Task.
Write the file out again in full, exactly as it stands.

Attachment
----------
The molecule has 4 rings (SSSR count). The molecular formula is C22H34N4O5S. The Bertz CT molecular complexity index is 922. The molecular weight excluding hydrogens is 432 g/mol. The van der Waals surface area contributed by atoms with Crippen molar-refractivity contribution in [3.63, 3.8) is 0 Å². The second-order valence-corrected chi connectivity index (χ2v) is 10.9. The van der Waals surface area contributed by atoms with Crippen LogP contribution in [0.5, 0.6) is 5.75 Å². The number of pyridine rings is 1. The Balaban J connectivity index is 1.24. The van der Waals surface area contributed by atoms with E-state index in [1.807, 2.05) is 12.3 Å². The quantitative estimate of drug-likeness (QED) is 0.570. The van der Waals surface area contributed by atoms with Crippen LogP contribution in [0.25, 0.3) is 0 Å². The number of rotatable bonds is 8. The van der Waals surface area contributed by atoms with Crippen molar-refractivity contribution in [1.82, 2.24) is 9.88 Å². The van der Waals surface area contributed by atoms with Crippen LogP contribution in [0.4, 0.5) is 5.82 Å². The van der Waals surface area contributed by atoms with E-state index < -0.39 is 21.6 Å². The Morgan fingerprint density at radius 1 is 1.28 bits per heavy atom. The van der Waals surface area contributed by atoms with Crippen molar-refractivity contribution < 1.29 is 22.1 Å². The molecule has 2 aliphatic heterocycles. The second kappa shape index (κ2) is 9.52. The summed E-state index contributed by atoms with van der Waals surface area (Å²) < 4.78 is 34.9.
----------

The molecule has 4 rings (SSSR count). The molecular formula is C22H34N4O5S. The Bertz CT molecular complexity index is 922. The molecular weight excluding hydrogens is 432 g/mol. The van der Waals surface area contributed by atoms with Crippen molar-refractivity contribution in [3.63, 3.8) is 0 Å². The second-order valence-corrected chi connectivity index (χ2v) is 10.9. The van der Waals surface area contributed by atoms with Crippen LogP contribution in [0.5, 0.6) is 5.75 Å². The number of pyridine rings is 1. The Balaban J connectivity index is 1.24. The van der Waals surface area contributed by atoms with E-state index in [1.807, 2.05) is 12.3 Å². The quantitative estimate of drug-likeness (QED) is 0.570. The van der Waals surface area contributed by atoms with Crippen LogP contribution in [0.25, 0.3) is 0 Å². The number of rotatable bonds is 8. The van der Waals surface area contributed by atoms with Crippen molar-refractivity contribution in [1.82, 2.24) is 9.88 Å². The van der Waals surface area contributed by atoms with Crippen LogP contribution in [0.4, 0.5) is 5.82 Å². The van der Waals surface area contributed by atoms with E-state index < -0.39 is 21.6 Å². The Morgan fingerprint density at radius 1 is 1.28 bits per heavy atom. The van der Waals surface area contributed by atoms with Crippen molar-refractivity contribution < 1.29 is 22.1 Å². The molecule has 2 aliphatic heterocycles. The second kappa shape index (κ2) is 9.52. The summed E-state index contributed by atoms with van der Waals surface area (Å²) < 4.78 is 34.9.